Not to mention, I am just digging this season’s judging panel’s vibe in general: Nicki Minaj provides a biting antidote to Randy Jackson’s inanity, Keith Urban’s enthusiasm is genuinely infectious, and Mariah Carey is… inoffensive at best. Based on the auditions and Hollywood Week rounds, it looks like season twelve will have a judging panel worth watching, or at least one worth not muting.

The X-Factor SF Auditions: What you didn’t see on TV

I attended a live taping of The X-Factor “San Francisco” auditions at the Oracle Arena in Oakland in June of 2012. As you can imagine, when the SF auditions aired on television on September 12th & 13th, everything that happened in the arena did not make on air. In fact, my taping that lasted three hours was one of six scheduled for San Francisco. A lot of interesting (and some not-so-interesting) stuff was left on the cutting room floor.

I’m sure the question on yours and everyone’s mind is: How was Britney Spears actually as a judgefree of the wizardry of TV editors?

On television, Brit Brit appeared somewhat at ease, rattling off a variety of “No”s, offering tempered encouragement when needed, and delivering barely catty quips, thanks to a slickly edited montage set to “Toxic.” Simon Cowell even went so far as to proclaim, “And everybody thinks I’m the mean one!” It’s clear by these edits that the producers would like us to think that Britney can deliver honest critiques and still maintain her likability in spite of her bluntness. But, of course, her real test will come during the pressure of the live shows…

My view in the Oracle Arena: Can you spot tiny Simon, Britney, Demi, and L.A.?

Live in the Oracle Arena, I would say that Britney was probably completely lucid only 25% of the time. She rarely was the first judge to speak, and mostly recycled the other judges’ comments, taking cues from their reactions, and substituting in a word or two for her own critiques. Many of her responses were a wooden single sentence line reading, and it didn’t seem to put much effort into making a connection with the contestants, as opposed to spunky little sister Demi Lovato (she was a fine and refreshing judge, by the way) or the take charge attitude of Simon Cowell.

It’s Britney, bitch.

However, there were flashes of triumph when B. Spears was actually pretty pointed with her remarks. The absolute highlight for me came during the final auditioner of our taping: a woman with a raspy voice who belted, of all things, “The Star Spangled Banner.” She made the crowd stand up as she sang the audience was eating up all her over-singing. I, on the other hand, couldn’t stand her. When it came to the critiques, Britney was the lone judge in opposition to her singer. Against the crowd’s loud and vocal opinion, Ms. Spears called her singing “rusty” and my heart swelled with pride. You go, Brit!

And boy, could Britney lay down a “NO” to the singers. A single word: sweet, harsh, and to the point.

Britney Spears recognizes Don Philip

The biggest watercooler moment of the San Francisco auditions, nay of the entire premiere week of The X-Factor, was when Britney Spears was confronted with her former duet partner, Don Philip. The two singers sang together on the song “I Will Still Love You” on Britney’s debut album over ten years ago.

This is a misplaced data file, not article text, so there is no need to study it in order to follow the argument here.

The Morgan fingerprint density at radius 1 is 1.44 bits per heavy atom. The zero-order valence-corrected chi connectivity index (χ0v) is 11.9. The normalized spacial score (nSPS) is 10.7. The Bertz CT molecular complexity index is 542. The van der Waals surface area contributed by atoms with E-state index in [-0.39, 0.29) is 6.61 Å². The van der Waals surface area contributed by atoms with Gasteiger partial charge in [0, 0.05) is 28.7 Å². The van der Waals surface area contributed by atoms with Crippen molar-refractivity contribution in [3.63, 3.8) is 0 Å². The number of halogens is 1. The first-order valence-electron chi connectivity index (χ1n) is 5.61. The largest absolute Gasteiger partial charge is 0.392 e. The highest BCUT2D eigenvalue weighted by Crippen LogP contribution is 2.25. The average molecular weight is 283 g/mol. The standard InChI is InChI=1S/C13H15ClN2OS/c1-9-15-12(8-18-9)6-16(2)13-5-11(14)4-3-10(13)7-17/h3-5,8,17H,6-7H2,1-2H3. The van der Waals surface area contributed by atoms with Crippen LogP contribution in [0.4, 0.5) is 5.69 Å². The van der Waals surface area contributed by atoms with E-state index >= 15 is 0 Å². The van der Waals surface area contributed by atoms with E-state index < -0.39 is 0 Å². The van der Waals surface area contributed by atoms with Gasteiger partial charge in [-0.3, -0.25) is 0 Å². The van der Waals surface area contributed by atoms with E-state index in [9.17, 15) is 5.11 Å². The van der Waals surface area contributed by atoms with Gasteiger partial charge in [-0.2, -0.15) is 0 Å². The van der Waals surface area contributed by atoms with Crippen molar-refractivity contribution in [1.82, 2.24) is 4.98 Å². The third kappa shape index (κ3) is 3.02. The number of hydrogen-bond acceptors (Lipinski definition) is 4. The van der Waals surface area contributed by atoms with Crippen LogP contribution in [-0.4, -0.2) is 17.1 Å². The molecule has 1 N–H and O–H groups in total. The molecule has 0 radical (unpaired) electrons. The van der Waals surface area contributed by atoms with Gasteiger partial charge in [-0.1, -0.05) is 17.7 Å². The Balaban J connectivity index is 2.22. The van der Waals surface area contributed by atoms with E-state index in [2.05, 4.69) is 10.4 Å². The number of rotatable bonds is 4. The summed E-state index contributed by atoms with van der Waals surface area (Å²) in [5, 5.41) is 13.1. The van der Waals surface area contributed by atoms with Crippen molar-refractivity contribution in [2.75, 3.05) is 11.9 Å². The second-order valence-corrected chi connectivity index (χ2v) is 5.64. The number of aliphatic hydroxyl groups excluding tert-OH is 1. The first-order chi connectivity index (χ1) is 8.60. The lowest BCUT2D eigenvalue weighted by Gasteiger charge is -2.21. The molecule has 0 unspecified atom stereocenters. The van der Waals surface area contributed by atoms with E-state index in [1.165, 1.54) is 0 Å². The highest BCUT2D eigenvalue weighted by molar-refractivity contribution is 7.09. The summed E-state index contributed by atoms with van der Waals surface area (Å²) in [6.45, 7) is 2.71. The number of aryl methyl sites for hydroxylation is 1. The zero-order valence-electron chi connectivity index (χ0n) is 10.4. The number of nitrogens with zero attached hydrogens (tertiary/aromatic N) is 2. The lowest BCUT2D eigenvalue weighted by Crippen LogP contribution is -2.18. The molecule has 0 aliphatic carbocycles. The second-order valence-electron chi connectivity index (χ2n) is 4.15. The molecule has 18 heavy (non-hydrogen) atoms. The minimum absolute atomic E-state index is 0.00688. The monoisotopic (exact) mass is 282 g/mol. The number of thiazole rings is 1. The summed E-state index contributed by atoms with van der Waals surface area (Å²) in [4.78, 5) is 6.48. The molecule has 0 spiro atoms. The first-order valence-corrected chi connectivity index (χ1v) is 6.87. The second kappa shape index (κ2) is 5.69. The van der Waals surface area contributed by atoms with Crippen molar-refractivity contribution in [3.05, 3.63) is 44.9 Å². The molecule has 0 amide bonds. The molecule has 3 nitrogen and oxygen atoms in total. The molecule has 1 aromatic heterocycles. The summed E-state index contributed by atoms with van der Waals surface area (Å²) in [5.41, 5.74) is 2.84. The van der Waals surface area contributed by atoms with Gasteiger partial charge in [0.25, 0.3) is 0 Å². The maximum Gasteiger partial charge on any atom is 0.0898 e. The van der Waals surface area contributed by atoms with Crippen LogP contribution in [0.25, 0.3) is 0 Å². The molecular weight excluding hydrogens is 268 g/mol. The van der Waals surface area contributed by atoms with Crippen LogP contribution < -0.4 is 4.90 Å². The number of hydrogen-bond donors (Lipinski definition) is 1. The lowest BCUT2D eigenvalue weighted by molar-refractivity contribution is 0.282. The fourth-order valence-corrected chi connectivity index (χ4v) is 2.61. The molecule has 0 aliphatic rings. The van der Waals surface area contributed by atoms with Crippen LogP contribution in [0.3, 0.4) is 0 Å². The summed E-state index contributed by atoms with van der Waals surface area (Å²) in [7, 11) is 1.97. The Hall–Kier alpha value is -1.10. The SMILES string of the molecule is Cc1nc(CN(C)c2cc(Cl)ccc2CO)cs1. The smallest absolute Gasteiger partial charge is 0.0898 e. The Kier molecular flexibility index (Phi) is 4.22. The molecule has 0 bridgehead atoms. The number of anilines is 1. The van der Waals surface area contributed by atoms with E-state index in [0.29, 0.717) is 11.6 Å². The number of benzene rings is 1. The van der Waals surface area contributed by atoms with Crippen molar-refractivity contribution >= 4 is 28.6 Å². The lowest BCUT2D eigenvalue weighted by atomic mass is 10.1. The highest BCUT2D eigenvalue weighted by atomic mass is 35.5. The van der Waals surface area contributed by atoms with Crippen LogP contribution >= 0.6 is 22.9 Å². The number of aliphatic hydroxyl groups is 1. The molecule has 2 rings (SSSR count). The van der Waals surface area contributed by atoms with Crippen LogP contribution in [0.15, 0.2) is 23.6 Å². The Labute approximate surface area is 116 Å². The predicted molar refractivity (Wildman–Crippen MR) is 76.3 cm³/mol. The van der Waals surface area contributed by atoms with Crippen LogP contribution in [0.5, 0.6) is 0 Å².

On television, Britney immediately recognized Don Philip. When asked by Simon what happened to him in these past ten years, he broke down crying and told Britney “I never thought I would see you again.” He sang Beyoncé’s “Halo,” but failed to make it through. To the swells of sad music, Britney told Don gently, “I feel like through the years maybe you’ve gone through a lot of hardships and battles, but your voice really isn’t up to the bar of the standards of The X-Factor and what we want.” Offstage, Don proceeded to have an intense meltdown.

Of course, this segment was intensely edited and nowhere near as ridiculously intense as it was live in person. What you DIDN’T see is that when Simon asked what he had been doing in the past ten years, Don Philip talked and talked and talked at length about how he’s changed as a person, using tiring vague generalities. Don avoided answering Simon’s question directly, much to the chagrin of the audience who became antsy, booing and hissing.

After more pressure from questions by Simon and L.A. Reid, Don finally opened up and announced to the arena that he is gay. The crowd applauded and cheered in support. Don looked clearly troubled by everything and said to Britney, “I didn’t think you thought it was OK that I am gay.” Britney was quick to respond that this was not the case, and said that it was fine that he is gay. Don then continued to talk in circles and L.A. told him that he was making Britney feel “uncomfortable.”

Don Philip: 32, vocal coach

At that point, the atmosphere in the arena was pretty tense and Simon jumped on the mic and gave him a speech about how this wasn’t the place for this and that Don needed to focus on this audition. Don then continued to ramble on and the crowd began to chant “SING A SONG! SING A SONG!” Eventually Don stopped talking and proceeded to sing Beyoncé’s “Halo.” Simon then gave a pretty tough critique and the judges dismissed him. After Don left the stage, it was clear from looking at the television monitors that Britney was visibly confused and uncomfortable. Don Philip’s entire audition was an intense fifteen minutes or so.